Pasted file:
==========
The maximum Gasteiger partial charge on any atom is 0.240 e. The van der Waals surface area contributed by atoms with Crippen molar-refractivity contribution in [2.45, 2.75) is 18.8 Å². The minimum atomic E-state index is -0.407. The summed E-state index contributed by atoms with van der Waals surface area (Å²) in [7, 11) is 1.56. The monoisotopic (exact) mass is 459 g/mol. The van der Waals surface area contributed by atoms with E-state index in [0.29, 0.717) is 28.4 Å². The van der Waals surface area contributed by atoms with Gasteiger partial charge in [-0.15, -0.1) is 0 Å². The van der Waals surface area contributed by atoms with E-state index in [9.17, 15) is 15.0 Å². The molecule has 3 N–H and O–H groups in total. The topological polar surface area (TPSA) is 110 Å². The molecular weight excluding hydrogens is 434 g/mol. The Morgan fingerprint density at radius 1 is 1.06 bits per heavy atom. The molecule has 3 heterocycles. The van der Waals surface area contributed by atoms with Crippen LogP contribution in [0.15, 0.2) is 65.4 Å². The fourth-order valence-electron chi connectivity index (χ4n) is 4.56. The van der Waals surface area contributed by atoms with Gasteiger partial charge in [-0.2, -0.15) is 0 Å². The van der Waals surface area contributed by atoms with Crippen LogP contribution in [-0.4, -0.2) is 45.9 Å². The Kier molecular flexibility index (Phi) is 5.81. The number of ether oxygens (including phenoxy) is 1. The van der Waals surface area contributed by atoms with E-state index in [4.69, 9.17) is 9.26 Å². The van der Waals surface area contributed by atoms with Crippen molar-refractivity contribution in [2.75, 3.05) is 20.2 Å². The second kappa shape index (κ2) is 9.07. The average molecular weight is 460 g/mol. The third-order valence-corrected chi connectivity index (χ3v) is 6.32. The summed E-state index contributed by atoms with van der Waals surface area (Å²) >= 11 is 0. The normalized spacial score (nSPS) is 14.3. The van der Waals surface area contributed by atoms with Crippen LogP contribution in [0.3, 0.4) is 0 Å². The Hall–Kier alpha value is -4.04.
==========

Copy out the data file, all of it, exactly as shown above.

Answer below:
The maximum Gasteiger partial charge on any atom is 0.240 e. The van der Waals surface area contributed by atoms with Crippen molar-refractivity contribution in [2.45, 2.75) is 18.8 Å². The minimum atomic E-state index is -0.407. The summed E-state index contributed by atoms with van der Waals surface area (Å²) in [7, 11) is 1.56. The monoisotopic (exact) mass is 459 g/mol. The van der Waals surface area contributed by atoms with E-state index in [0.29, 0.717) is 28.4 Å². The van der Waals surface area contributed by atoms with Gasteiger partial charge in [-0.15, -0.1) is 0 Å². The van der Waals surface area contributed by atoms with E-state index in [9.17, 15) is 15.0 Å². The molecule has 3 N–H and O–H groups in total. The topological polar surface area (TPSA) is 110 Å². The molecular weight excluding hydrogens is 434 g/mol. The Morgan fingerprint density at radius 1 is 1.06 bits per heavy atom. The molecule has 3 heterocycles. The van der Waals surface area contributed by atoms with Crippen LogP contribution in [0.15, 0.2) is 65.4 Å². The fourth-order valence-electron chi connectivity index (χ4n) is 4.56. The van der Waals surface area contributed by atoms with Gasteiger partial charge in [-0.2, -0.15) is 0 Å². The van der Waals surface area contributed by atoms with Crippen LogP contribution in [-0.4, -0.2) is 45.9 Å². The Kier molecular flexibility index (Phi) is 5.81. The number of ether oxygens (including phenoxy) is 1. The van der Waals surface area contributed by atoms with E-state index in [4.69, 9.17) is 9.26 Å². The van der Waals surface area contributed by atoms with Crippen molar-refractivity contribution in [2.75, 3.05) is 20.2 Å². The second kappa shape index (κ2) is 9.07. The average molecular weight is 460 g/mol. The third-order valence-corrected chi connectivity index (χ3v) is 6.32. The summed E-state index contributed by atoms with van der Waals surface area (Å²) >= 11 is 0. The normalized spacial score (nSPS) is 14.3. The van der Waals surface area contributed by atoms with Crippen LogP contribution in [0.3, 0.4) is 0 Å². The Hall–Kier alpha value is -4.04.